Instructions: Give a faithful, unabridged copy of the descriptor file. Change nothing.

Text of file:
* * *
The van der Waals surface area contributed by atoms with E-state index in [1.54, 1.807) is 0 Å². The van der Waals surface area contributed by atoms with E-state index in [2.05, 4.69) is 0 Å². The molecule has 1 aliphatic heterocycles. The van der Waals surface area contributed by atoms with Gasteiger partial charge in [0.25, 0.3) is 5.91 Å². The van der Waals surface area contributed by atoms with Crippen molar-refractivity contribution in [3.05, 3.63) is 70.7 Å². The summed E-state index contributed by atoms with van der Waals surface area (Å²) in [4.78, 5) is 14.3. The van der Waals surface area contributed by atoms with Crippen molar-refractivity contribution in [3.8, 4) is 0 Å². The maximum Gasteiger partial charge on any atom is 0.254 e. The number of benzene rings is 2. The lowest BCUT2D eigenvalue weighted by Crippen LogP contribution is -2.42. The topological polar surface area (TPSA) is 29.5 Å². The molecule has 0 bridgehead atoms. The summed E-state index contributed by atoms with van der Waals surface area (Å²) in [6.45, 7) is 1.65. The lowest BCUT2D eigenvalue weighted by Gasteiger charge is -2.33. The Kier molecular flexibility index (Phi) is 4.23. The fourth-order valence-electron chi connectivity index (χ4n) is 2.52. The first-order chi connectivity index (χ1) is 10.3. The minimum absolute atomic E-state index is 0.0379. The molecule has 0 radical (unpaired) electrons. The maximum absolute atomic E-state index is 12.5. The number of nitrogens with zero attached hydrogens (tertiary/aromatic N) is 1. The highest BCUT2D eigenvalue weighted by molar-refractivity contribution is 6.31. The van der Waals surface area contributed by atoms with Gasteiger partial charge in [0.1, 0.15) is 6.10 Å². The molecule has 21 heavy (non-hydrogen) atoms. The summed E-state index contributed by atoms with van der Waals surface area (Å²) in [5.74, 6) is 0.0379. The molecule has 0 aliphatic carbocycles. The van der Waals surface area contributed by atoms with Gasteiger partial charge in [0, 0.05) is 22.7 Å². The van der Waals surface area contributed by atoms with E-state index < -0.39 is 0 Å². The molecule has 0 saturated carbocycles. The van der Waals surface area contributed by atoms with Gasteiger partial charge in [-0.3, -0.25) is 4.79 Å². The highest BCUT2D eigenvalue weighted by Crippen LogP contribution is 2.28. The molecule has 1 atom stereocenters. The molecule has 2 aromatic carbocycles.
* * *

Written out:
The van der Waals surface area contributed by atoms with E-state index in [1.54, 1.807) is 0 Å². The van der Waals surface area contributed by atoms with E-state index in [2.05, 4.69) is 0 Å². The molecule has 1 aliphatic heterocycles. The van der Waals surface area contributed by atoms with Gasteiger partial charge in [0.25, 0.3) is 5.91 Å². The van der Waals surface area contributed by atoms with Crippen molar-refractivity contribution in [3.05, 3.63) is 70.7 Å². The summed E-state index contributed by atoms with van der Waals surface area (Å²) in [4.78, 5) is 14.3. The van der Waals surface area contributed by atoms with Crippen molar-refractivity contribution in [3.8, 4) is 0 Å². The maximum Gasteiger partial charge on any atom is 0.254 e. The number of benzene rings is 2. The lowest BCUT2D eigenvalue weighted by Crippen LogP contribution is -2.42. The topological polar surface area (TPSA) is 29.5 Å². The molecule has 0 bridgehead atoms. The summed E-state index contributed by atoms with van der Waals surface area (Å²) in [6.45, 7) is 1.65. The lowest BCUT2D eigenvalue weighted by Gasteiger charge is -2.33. The Kier molecular flexibility index (Phi) is 4.23. The fourth-order valence-electron chi connectivity index (χ4n) is 2.52. The first-order chi connectivity index (χ1) is 10.3. The minimum absolute atomic E-state index is 0.0379. The molecule has 0 radical (unpaired) electrons. The maximum absolute atomic E-state index is 12.5. The number of nitrogens with zero attached hydrogens (tertiary/aromatic N) is 1. The highest BCUT2D eigenvalue weighted by molar-refractivity contribution is 6.31. The van der Waals surface area contributed by atoms with Gasteiger partial charge in [0.1, 0.15) is 6.10 Å². The molecule has 21 heavy (non-hydrogen) atoms. The summed E-state index contributed by atoms with van der Waals surface area (Å²) in [5.74, 6) is 0.0379. The molecule has 0 aliphatic carbocycles. The van der Waals surface area contributed by atoms with Gasteiger partial charge in [0, 0.05) is 22.7 Å². The van der Waals surface area contributed by atoms with E-state index < -0.39 is 0 Å². The molecule has 0 saturated carbocycles. The van der Waals surface area contributed by atoms with Gasteiger partial charge in [-0.3, -0.25) is 4.79 Å². The highest BCUT2D eigenvalue weighted by Crippen LogP contribution is 2.28. The molecule has 1 atom stereocenters. The molecule has 2 aromatic carbocycles.